Scientists at the Energy Department's National Renewable Energy Laboratory (NREL) have demonstrated that just two of six iron-sulfur-containing ferredoxins in a representative species of algae promote electron transfers to and from hydrogenases. The finding suggests ways to increase the production of hydrogen by algae, which could help turn hydrogen into a viable alternative fuel for transportation.
Using sunlight and water to produce potential transportation fuels such as hydrogen is considered a promising solution in the quest for developing clean, abundant, domestic alternatives to petroleum.
A paper on the discovery, "Identification of global ferredoxin interaction networks in Chlamydomonas reinhardtii," appears online in The Journal of Biological Chemistry. The authors note that Chlamydomonas reinhardtii contains six chloroplast-localized ferredoxins (the iron-sulfur-containing redox mediators) whose exact functions are still unclear. C. reinhardtii often serves as a model for other algae strains because its genome is sequenced and it is amenable to genetic modification.
By analyzing the interacting partners and reactions catalyzed by each of the six ferredoxins (FDX), they found that FDX1 serves as the primary electron donor to hydrogen production via photosynthesis. FDX2 can do the job, but at less than half the rate, while FDX3 through FDX6 appear to play no role in this particular reaction.
In technical terms, the NREL scientists deconvoluted the complex network of redox reactions centered in the six iron-sulfur-containing algal ferredoxins. By revealing that only two of them promote electron transfer to and from hydrogenases, they helped extend the understanding of electron competition at the level of the ferredoxin.
"When we tested all the ferredoxins as electron donors, the best rate was obtained with FDX1," says NREL Scientist Alexandra Dubini, one of the authors for the paper. Lead authors are Erin Peden and Marko Boem, with contributions from NREL colleagues David Mulder, ReAnna Davis, William Old, Paul King, Maria Ghirardi and Dubini.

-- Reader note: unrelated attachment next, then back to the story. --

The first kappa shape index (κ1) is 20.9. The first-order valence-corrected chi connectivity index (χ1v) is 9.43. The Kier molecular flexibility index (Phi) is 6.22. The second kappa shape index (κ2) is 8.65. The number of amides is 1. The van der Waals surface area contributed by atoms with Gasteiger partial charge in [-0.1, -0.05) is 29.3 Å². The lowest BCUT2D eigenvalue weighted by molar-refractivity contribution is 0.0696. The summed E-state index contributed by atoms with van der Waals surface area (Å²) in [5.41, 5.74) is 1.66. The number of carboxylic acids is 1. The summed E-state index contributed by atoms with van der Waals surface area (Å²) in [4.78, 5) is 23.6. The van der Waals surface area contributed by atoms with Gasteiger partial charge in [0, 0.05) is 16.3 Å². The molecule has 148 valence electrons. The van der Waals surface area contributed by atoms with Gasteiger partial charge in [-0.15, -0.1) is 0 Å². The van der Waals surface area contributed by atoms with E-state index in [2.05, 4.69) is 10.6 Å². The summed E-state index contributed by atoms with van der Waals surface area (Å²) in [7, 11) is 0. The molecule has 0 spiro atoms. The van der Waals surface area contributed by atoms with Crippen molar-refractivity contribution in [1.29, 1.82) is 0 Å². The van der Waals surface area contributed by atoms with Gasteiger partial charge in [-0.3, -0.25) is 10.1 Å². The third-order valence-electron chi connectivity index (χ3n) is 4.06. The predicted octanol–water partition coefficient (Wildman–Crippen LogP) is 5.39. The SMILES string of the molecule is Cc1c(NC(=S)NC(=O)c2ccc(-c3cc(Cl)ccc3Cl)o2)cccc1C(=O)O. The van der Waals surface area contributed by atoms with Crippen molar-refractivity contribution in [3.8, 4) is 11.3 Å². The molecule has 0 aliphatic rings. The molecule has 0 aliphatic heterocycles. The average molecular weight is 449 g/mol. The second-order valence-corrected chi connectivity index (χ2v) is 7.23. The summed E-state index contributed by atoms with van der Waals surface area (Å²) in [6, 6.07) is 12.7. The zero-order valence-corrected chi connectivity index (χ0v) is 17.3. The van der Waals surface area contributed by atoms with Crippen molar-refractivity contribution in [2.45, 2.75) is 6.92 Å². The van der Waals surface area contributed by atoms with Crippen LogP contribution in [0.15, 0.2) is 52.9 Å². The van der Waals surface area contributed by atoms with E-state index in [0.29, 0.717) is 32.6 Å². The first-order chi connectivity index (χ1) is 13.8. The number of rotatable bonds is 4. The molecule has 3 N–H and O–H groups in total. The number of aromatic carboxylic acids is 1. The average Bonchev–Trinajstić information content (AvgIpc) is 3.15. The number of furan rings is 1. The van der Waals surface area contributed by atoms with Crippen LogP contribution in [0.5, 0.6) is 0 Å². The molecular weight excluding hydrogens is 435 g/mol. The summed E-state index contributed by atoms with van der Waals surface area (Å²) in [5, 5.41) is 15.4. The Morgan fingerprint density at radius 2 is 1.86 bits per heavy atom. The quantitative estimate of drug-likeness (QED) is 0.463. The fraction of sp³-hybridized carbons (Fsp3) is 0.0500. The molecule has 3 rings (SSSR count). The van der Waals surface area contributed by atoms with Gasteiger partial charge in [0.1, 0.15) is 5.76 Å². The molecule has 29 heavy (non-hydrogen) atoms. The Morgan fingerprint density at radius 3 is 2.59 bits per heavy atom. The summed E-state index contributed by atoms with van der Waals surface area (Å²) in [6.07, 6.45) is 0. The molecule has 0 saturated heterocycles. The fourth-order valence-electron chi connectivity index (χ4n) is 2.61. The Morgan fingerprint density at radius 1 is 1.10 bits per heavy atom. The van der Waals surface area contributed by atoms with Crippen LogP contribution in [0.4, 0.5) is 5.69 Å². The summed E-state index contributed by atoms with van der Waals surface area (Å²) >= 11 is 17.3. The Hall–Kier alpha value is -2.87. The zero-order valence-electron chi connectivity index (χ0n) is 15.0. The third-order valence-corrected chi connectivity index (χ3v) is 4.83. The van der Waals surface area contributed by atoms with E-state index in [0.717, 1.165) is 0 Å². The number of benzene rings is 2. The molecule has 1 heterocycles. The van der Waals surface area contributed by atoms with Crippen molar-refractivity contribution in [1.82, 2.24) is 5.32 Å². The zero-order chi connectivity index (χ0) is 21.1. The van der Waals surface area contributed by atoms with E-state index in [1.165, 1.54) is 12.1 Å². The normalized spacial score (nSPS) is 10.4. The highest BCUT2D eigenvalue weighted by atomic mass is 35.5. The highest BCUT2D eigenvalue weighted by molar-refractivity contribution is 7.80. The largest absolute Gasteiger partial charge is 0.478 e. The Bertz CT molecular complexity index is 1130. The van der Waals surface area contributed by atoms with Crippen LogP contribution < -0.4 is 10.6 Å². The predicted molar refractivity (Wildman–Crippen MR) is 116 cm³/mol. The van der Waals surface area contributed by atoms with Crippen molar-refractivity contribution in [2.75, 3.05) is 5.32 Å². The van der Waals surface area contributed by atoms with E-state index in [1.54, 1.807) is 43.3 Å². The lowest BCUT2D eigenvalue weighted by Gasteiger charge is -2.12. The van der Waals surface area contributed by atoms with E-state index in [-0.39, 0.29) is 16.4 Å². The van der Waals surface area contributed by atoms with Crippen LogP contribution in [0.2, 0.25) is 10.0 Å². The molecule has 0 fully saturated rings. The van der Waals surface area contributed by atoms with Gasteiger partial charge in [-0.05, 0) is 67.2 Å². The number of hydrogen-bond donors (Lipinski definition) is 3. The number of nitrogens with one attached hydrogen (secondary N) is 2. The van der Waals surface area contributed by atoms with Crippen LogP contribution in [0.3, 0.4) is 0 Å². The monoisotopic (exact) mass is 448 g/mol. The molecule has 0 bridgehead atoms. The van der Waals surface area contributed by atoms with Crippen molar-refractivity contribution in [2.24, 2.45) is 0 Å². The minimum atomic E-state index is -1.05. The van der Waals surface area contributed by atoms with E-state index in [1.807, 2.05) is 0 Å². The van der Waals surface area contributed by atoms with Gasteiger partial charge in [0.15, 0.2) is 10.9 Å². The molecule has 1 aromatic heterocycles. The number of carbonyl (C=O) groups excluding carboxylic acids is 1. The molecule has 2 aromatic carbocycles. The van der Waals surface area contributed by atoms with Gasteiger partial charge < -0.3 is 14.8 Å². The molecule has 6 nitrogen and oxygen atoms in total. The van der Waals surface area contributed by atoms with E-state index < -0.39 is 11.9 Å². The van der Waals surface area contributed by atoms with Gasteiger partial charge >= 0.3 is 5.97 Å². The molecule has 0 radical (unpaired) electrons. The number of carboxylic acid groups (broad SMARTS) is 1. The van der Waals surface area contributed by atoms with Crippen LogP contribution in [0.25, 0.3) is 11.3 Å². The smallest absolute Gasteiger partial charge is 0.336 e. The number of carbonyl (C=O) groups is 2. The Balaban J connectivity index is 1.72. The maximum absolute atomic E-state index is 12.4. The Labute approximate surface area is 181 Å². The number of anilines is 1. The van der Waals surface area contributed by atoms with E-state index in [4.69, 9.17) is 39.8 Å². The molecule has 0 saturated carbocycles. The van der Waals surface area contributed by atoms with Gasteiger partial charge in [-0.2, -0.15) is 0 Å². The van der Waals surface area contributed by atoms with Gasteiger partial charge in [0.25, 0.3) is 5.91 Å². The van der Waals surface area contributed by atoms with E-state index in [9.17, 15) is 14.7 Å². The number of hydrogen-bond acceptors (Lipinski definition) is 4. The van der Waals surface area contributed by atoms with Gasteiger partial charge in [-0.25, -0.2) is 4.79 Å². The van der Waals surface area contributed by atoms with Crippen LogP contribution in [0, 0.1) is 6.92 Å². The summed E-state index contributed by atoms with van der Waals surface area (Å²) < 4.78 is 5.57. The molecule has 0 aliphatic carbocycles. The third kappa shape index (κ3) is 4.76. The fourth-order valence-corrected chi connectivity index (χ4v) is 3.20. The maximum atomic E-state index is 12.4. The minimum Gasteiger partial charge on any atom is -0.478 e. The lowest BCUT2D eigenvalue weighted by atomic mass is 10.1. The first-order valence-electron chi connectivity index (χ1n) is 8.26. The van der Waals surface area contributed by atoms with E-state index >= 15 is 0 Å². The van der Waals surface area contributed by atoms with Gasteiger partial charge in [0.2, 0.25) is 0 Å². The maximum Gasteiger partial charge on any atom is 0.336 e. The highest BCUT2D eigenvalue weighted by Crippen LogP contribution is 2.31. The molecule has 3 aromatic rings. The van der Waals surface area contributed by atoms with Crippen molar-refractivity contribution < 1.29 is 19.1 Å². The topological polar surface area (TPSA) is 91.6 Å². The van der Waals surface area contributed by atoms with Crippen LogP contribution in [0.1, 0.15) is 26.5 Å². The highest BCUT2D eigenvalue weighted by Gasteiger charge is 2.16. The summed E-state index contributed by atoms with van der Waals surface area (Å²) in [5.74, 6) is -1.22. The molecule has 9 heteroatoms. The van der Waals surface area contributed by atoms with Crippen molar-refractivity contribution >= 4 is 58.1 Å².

The discovery could lead to ways to stem the flow of electrons to the other pathways, forcing more electrons through the FDX1 pathway for increased hydrogen production, Dubini says. "There is this competition for photosynthetic reductant among different pathways and ferredoxins distribute electrons among the various other pathways, depending on the conditions and requirements of the cell."
Recent papers on the same green alga species indicate that it is possible to genetically eliminate certain competitive electron-utilizing pathways, and that directing more electrons instead towards the cell's hydrogenase does increase hydrogen production. In an industrial setting, green algal mutant strains optimized for hydrogen gas production would be cultivated in a sealed bioreactor and the hydrogen gas produced would be collected and stored for use in fuel cells.
Dubini says that day could be a long way off, noting that so far this is just fundamental science. "But by exploring all the different barriers to hydrogen production we are gaining a much better understanding of the functions of the ferredoxins and their involvement in hydrogen production – and that is very exciting," she adds.
The work was supported by DOE's Office of Science.